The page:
Although both the OASI and DI Trust Funds purchase new special issues at about the same time and at exactly the same new-issue rates, the effective annual rates will differ for each trust fund. This result occurs because each trust fund has different amounts of new securities with different maturity dates. Thus, on a given day the investment mix of each portfolio by yield and duration will normally be quite different. Because the effective interest rate measures, essentially, an average rate of interest for all securities in a portfolio, the different composition of assets leads to different effective interest rates.
The OASDI portfolio contains, in addition to special issues at the recent new issue rate, older securities which were purchased at new-issue rates prevailing in the past and which have not yet been redeemed. As these older securities are disinvested and are replaced by newer securities at current rates, the effective interest rate of the combined OASDI portfolio will tend to follow the trend of the new-issue rates. Figure 1 illustrates the tendency of the effective rates to follow the trend of the new-issue rates. Table 2 compares the effective annual interest rates for OASDI with the annual average of the monthly interest rates on new issues.
Figure 1.-OASDI effective annual interest rates|
and monthly new-issue rates, calendar years 1940-96
Until the current method for determining the new-issue rate went into effect in October 1960, both the monthly new-issue rates and the effective annual rates were under 3 percent and were relatively flat. Then the new-issue rate jumped 1 percentage point from September to October 1960, from 2.625 percent to 3.625 percent. This accounts for the abrupt jump in the graph of the monthly rates at that time.
From 1960 through 1984, both curves trend upward. During this period, the monthly new-issue rates generally exceed, and the average annual new-issue rates consistently exceed, the effective annual rates. The effective portfolio rate tended to follow the upward path of the new-issue rate as the portfolio gradually lost older lower-interest securities and acquired newer higher-interest rates. More recently, the effective annual rate exceeded the new-issue rate and tended to follow its downward trend.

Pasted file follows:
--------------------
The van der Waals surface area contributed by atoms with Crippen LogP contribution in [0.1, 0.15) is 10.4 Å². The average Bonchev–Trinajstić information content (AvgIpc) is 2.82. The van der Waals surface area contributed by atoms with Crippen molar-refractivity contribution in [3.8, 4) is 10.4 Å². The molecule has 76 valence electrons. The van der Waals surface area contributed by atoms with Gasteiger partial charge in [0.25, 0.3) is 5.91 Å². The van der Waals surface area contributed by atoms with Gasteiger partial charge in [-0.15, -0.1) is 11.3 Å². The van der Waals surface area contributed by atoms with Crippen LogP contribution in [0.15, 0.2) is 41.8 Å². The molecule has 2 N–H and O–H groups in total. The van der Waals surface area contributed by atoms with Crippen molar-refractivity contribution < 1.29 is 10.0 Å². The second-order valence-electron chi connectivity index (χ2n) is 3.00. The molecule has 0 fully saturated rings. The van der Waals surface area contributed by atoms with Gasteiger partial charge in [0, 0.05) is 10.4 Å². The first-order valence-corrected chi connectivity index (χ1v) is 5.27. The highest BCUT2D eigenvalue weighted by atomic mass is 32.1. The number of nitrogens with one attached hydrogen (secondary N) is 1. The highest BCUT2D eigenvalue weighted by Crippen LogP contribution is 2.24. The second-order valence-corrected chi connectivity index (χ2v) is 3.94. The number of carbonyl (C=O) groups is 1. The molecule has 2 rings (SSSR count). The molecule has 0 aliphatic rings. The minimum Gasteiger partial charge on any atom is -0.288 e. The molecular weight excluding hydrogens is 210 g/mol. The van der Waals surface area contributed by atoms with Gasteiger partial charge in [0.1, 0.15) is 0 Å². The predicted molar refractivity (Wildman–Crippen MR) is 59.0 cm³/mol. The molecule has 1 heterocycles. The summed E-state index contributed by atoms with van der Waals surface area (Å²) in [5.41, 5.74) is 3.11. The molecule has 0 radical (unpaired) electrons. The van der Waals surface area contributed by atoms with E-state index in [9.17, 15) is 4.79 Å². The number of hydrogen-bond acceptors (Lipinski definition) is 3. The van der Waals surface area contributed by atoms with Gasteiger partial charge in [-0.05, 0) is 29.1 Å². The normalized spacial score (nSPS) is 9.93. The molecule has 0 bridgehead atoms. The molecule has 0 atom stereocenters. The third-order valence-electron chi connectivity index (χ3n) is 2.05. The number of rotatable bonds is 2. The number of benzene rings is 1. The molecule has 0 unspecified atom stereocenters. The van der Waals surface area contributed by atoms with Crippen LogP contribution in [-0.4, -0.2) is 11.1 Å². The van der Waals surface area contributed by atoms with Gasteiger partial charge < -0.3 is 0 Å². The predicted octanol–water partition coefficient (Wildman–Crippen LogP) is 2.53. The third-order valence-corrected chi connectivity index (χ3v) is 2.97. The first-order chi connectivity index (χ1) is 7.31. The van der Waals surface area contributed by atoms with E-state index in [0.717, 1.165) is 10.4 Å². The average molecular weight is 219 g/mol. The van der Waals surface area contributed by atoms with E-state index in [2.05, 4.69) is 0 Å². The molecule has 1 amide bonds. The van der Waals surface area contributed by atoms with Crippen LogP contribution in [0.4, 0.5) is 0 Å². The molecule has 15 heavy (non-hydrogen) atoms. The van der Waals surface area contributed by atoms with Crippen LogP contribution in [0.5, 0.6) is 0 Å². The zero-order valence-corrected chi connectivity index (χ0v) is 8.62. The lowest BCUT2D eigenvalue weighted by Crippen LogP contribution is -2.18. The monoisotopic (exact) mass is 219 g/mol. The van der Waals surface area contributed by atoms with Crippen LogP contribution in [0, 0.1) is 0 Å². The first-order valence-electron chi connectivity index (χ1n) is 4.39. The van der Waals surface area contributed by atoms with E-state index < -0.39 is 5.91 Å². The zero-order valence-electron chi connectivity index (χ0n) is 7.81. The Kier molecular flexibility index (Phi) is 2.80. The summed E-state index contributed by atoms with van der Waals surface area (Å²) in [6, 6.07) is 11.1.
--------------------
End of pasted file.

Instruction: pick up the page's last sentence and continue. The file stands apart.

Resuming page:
The investment performance of the combined OASI and DI Trust Funds has been criticized occasionally as a result of comparisons with the investment yields of privately-managed money funds. Many of the comparisons are inappropriate because they contrast the effective rate earned by the combined OASI and DI portfolio with the current market yield on new public and private issues. As discussed above, in times of rising interest rates, the average yield on the "mature" portfolio would be lower than the rates for new securities. Under such circumstances, conclusions regarding the investment performance of the trust funds must be carefully drawn. A more meaningful comparison would involve the new-issue rate on trust fund securities versus the market yield on new public and private issues. Alternatively, the effective rate earned by trust fund assets could be compared to the effective interest rates on other portfolios with similar time horizons.
Table 3 compares the effective annual interest rates for the combined OASI and DI Trust Funds with the effective annual interest rates for life insurance company general accounts. Figure 2 shows the comparison graphically. In most years, the life insurance company rates exceed the OASDI rates, although by 1970, the differential is very small. This difference reflects the different types of investments held by the trust funds, as compared to those held by insurance companies. The latter are comprised largely of corporate bonds, some stocks, mortgage loans, and rental properties. These types of investments carry a greater yield in compensation for the greater risk involved. Beginning in 1980, however, the OASDI rates exceed the life insurance company rates; and by 1982, this difference has grown to about 2 percent. Once again, any conclusions must be drawn carefully. In this instance, the more favorable results for the trust funds reflect the rapid diminution in the level of assets held by the trust funds. As the funds were drawn down, they quickly became comprised of recent higher-interest issues only. The insurance company reserves, however, were not similarly depleted and so continued to hold a greater proportion of older, lower-interest securities.
|Average rate for|
|Figure 2.-OASDI effective interest rates and the average annual interest rates for life insurance company general accounts, calendar years 1940-96|
Summary and Conclusions
Despite the relatively minor role played by interest earnings in the financing of the OASDI program, it is important to have an accurate measure of the interest rate earned on the invested assets of the OASI and DI Trust Funds. The new methodology introduced in this Note to calculate more recent effective annual rates utilizes daily investment transaction data to calculate the average daily level of trust fund assets. The resultant effective rates are more accurate than estimates for earlier years. Comparisons of interest rates earned by different portfolios should properly reflect any differences in maturities, types of investments, and cash-flow circumstances.
Notes published in the 1990s